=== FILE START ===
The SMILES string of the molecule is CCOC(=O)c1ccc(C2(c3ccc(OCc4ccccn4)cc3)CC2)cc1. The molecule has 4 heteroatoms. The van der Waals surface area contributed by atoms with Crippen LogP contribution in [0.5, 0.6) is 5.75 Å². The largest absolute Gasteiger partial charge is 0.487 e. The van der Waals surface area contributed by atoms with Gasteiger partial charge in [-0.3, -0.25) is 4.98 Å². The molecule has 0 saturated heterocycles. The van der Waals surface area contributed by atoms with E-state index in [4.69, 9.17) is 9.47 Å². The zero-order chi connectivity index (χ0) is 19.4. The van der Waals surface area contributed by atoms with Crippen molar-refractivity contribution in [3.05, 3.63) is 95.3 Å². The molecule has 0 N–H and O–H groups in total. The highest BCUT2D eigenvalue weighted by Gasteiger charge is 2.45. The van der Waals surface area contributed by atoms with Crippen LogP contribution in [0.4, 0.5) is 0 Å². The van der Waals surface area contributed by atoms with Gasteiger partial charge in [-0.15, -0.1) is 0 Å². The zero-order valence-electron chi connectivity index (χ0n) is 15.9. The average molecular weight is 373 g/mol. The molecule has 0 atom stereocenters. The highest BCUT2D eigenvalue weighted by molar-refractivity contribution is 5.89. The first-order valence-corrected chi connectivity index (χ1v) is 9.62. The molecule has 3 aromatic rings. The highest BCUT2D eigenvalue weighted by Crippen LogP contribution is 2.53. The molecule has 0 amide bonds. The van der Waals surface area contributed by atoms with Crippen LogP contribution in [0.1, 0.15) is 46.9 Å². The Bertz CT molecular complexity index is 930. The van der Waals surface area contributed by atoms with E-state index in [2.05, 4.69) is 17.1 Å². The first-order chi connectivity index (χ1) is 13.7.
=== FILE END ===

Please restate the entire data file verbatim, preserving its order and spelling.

The SMILES string of the molecule is CCOC(=O)c1ccc(C2(c3ccc(OCc4ccccn4)cc3)CC2)cc1. The molecule has 4 heteroatoms. The van der Waals surface area contributed by atoms with Crippen LogP contribution in [0.5, 0.6) is 5.75 Å². The largest absolute Gasteiger partial charge is 0.487 e. The van der Waals surface area contributed by atoms with Gasteiger partial charge in [-0.3, -0.25) is 4.98 Å². The molecule has 0 saturated heterocycles. The van der Waals surface area contributed by atoms with E-state index in [4.69, 9.17) is 9.47 Å². The zero-order chi connectivity index (χ0) is 19.4. The van der Waals surface area contributed by atoms with Crippen molar-refractivity contribution in [3.05, 3.63) is 95.3 Å². The molecule has 0 N–H and O–H groups in total. The highest BCUT2D eigenvalue weighted by Gasteiger charge is 2.45. The van der Waals surface area contributed by atoms with Crippen LogP contribution in [0.4, 0.5) is 0 Å². The van der Waals surface area contributed by atoms with Gasteiger partial charge in [-0.15, -0.1) is 0 Å². The zero-order valence-electron chi connectivity index (χ0n) is 15.9. The average molecular weight is 373 g/mol. The molecule has 0 atom stereocenters. The highest BCUT2D eigenvalue weighted by molar-refractivity contribution is 5.89. The first-order valence-corrected chi connectivity index (χ1v) is 9.62. The molecule has 3 aromatic rings. The highest BCUT2D eigenvalue weighted by Crippen LogP contribution is 2.53. The molecule has 0 amide bonds. The van der Waals surface area contributed by atoms with Crippen LogP contribution in [0.1, 0.15) is 46.9 Å². The Bertz CT molecular complexity index is 930. The van der Waals surface area contributed by atoms with E-state index in [2.05, 4.69) is 17.1 Å². The first-order chi connectivity index (χ1) is 13.7.